Alam Khan |
The mellifluous composer
The evergreen song Orey neel dorya is an all-time favourite of music lovers. The song from the soundtrack of the popular film Shareng Bou, made in the 70s, became a classic. Three decades later, it doesn’t seem to have lost its appeal. The credit for the melodious song goes to composer Alam Khan, a noted music director of the golden era of our cinema.
Alam has fond memories of those moments in time. As he says, "We recorded the song in Ipsha studio in Kakrail. There were about 20 instrumentalists playing for the song. Abdul Jabbar lent his vocals. It was a live recording, not track recording like we usually have today. The arrangement was extensive, considering that period. My emphasis was on rhythm and there were 12 artistes in that section. Each one played the music so skilfully that the recording was okayed in one take."
Veteran music composer Alam became acquainted with tunes while still a child. He reminisces, "When I was a kid, I had a neighbour named Robin who had an orchestra. I used to go to his house and loved to listen to them playing Hawaiian guitar, banjo, tabla and xylophone. I used to get carried away by the music. I think that is the genesis of my love for music." He continued to take tips on music from his neighbour, until he realised that learning music needed systematic training. Subsequently, to learn the basics of classical music, he began to take music lessons from Nani Chattyapadhyay. Later, he had another mentor named Karim Shahabuddin who gave him lessons in modern music.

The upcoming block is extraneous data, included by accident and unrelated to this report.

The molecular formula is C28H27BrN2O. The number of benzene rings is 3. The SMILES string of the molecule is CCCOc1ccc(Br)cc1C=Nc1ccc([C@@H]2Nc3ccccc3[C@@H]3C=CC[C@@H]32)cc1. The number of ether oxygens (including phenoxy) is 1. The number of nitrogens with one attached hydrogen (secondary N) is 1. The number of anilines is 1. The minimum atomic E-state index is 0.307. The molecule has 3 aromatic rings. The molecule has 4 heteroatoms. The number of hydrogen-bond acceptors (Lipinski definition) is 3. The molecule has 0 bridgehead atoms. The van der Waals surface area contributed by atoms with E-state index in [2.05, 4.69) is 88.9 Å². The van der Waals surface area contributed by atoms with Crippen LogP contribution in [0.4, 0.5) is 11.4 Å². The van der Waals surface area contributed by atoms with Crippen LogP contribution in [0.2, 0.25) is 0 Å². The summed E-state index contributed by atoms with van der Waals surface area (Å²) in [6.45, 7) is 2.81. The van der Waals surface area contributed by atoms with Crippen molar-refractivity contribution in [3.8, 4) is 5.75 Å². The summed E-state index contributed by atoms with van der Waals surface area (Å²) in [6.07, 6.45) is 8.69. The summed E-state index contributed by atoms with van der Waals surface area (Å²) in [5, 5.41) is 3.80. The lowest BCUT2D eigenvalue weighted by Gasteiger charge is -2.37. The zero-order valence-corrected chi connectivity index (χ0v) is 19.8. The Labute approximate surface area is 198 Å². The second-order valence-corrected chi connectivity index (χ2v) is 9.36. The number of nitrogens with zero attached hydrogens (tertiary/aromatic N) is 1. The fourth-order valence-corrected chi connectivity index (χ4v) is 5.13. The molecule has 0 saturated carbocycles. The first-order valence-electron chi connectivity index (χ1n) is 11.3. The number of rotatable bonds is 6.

His first popular song was rendered by Rowshan Ara Mustafiz in the late 60s. The song was a modern track titled O Madhobi go thako mor antorey. Soon in 1970 he received an offer to compose music for a film from Abdul Jabbar Khan, the director of the first Bangla feature film Mukh O Mukhosh. The film was Kanch Kata Hira, for which Alam composed the songs Jal taranga mon amar and Aj noy kal, kal noy porshu. And through these songs Alam soon became a sought after name in the music arena.
His other well-known tracks are Hayrey manush rangin fanush, Ki jadu korila, Dak diyachhen doyal amarey, Tablar dherey ketey tak, Ki shur poth, Hiramoti hiramoti and many more. He received the National Film Award five times in 1982, 1985, 1987, 1992 and 1999 for his brilliant compositions in films like Baro Bhalo Lok Chhilo, Tin Konya, Surrender and Dinkal. Among many other awards he has won the Bangladesh Cine Journalists Association Award three times over.
Alam continues to hold the attention of music fans with his lilting compositions.